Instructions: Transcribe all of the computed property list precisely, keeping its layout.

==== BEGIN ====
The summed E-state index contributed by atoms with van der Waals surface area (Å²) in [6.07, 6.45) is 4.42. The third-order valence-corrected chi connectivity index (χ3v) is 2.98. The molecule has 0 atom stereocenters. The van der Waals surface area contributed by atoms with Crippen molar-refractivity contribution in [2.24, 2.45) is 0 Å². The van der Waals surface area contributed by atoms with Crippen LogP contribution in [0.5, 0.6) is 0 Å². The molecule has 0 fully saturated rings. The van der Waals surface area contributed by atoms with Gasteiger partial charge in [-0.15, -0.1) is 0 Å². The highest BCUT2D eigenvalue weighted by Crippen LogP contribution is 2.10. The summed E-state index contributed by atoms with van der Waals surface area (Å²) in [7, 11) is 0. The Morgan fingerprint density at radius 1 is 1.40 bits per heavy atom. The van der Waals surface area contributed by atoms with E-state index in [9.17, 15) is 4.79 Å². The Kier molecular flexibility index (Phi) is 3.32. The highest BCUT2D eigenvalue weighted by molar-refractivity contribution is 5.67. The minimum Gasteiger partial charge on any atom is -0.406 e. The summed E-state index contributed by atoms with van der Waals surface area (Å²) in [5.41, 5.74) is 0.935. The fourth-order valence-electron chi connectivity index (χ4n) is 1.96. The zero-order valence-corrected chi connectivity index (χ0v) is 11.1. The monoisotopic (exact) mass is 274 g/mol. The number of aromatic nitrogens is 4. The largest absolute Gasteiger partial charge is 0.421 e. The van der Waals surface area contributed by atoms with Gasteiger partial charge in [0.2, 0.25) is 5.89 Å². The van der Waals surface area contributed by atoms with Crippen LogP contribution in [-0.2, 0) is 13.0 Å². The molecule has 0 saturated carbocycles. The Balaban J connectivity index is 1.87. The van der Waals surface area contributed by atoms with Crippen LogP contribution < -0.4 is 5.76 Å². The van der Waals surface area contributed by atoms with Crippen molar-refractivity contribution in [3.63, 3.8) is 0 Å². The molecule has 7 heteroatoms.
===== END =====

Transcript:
The summed E-state index contributed by atoms with van der Waals surface area (Å²) in [6.07, 6.45) is 4.42. The third-order valence-corrected chi connectivity index (χ3v) is 2.98. The molecule has 0 atom stereocenters. The van der Waals surface area contributed by atoms with Crippen molar-refractivity contribution in [2.24, 2.45) is 0 Å². The van der Waals surface area contributed by atoms with Crippen LogP contribution in [0.5, 0.6) is 0 Å². The molecule has 0 fully saturated rings. The van der Waals surface area contributed by atoms with Gasteiger partial charge in [-0.15, -0.1) is 0 Å². The highest BCUT2D eigenvalue weighted by Crippen LogP contribution is 2.10. The summed E-state index contributed by atoms with van der Waals surface area (Å²) in [7, 11) is 0. The Morgan fingerprint density at radius 1 is 1.40 bits per heavy atom. The van der Waals surface area contributed by atoms with E-state index in [9.17, 15) is 4.79 Å². The Kier molecular flexibility index (Phi) is 3.32. The highest BCUT2D eigenvalue weighted by molar-refractivity contribution is 5.67. The minimum Gasteiger partial charge on any atom is -0.406 e. The summed E-state index contributed by atoms with van der Waals surface area (Å²) in [5.41, 5.74) is 0.935. The fourth-order valence-electron chi connectivity index (χ4n) is 1.96. The zero-order valence-corrected chi connectivity index (χ0v) is 11.1. The monoisotopic (exact) mass is 274 g/mol. The number of aromatic nitrogens is 4. The largest absolute Gasteiger partial charge is 0.421 e. The van der Waals surface area contributed by atoms with Gasteiger partial charge in [0.2, 0.25) is 5.89 Å². The van der Waals surface area contributed by atoms with Crippen LogP contribution in [-0.2, 0) is 13.0 Å². The molecule has 0 saturated carbocycles. The Balaban J connectivity index is 1.87. The van der Waals surface area contributed by atoms with Crippen LogP contribution < -0.4 is 5.76 Å². The van der Waals surface area contributed by atoms with Crippen molar-refractivity contribution in [3.63, 3.8) is 0 Å². The molecule has 7 heteroatoms.